With cannabis content on the rise since its legalization in many states, you have probably come across “terpenes” along your internet travels. Terpenes are fragrant oils that provide cannabis its scent, and like all things cannabis, there is a wide variety of uses. Uses in cooking have become immensely popular for its wide variety of flavors and aromas, ranging from fruity to floral. Terpenes also play a significant role in medicinal cannabis’s therapeutic benefits. Does this imply that terpenes provide not only great taste, but also adds therapeutic perks in food? The answer is “yes” and “yes”.
Terpenes and Food
Terpenes have a variety of effects and tastes in food, depending on the type you choose. The fruiter flavors are known to improve energy while the earth flavors soothe and help you relax. The most critical factors in cooking with terpenes are dosage and portion control. It can be the difference between enjoying yourself and having a psychoactive experience. For example, if you are baking 200mg brownies and only want a 10mg experience, you only want to eat 1/20th of one brownie. If you are not sure what a 10mg experience is like, you may want to start with 5mg and work your way up.
Brownies are a classic food that you can use terpenes in, but how are terpenes being used in the broader scope of food? D-Limonene is one of the more common terpenes in cooking. It has a lemony tang and provides anti-depression and anti-anxiety benefits. D-Limonene is perfect for foods such as lemon pound cake and buttercream frosting.
Pinene is another fantastic option to include in your recipes for its distinctive piney aroma and flavor. It goes well with savory dishes like vegetable soup or anything with potatoes and is known to provide benefits to alertness and memory. The key to creating the perfect tasting dish with terpenes is to take a good whiff and consider the recipe you want to make. What you smell will give you a good idea of the taste you are going to get.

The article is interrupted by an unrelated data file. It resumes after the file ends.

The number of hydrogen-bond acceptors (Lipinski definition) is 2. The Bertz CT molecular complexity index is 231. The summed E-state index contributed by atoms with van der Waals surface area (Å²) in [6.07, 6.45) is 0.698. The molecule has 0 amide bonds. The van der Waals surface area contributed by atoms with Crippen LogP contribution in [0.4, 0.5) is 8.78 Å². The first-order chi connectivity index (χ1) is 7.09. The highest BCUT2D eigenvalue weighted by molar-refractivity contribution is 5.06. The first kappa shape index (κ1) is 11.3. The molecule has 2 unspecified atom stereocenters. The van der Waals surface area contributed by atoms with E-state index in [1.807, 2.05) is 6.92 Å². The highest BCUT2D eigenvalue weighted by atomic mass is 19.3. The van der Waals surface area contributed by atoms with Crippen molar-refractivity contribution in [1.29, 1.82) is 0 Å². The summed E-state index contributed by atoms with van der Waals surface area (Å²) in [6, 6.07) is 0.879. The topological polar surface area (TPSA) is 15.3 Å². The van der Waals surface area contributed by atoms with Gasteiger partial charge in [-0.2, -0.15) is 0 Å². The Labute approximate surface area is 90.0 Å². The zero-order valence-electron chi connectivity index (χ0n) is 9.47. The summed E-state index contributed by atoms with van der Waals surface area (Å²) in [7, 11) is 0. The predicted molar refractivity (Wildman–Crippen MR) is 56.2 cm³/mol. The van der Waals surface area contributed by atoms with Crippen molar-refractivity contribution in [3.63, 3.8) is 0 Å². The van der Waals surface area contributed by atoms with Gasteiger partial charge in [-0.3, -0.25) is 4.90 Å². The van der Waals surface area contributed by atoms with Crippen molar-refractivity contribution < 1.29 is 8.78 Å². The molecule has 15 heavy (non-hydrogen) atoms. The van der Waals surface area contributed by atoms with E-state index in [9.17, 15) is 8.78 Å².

As with anything in life, there are some things you will want to take necessary precautions towards. For instance, when it comes to terpenes and food, you will want to avoid cooking your terpene dishes at too high of a temperature, which can destroy terpene content. It is best to cook at a slow roast to preserve flavor, aroma, and medicinal properties. Keep in mind that there are numerous terpene types, and each one has a different vaporization temperature, which should be considered before you begin whipping up your dish.
As you can see, terpenes are becoming more popular as a food ingredient to make both tasty and nutrients that have a therapeutic twist. Even though there is currently not enough research conducted to confirm the entourage effect (the proposition that terpenes and cannabinoids produce therapeutic traits), cannabis connoisseurship is starting to become more enlightening. As research continues to rise, it will be interesting to see how terpenes can influence health while offering prospective tastes and smells to our palates.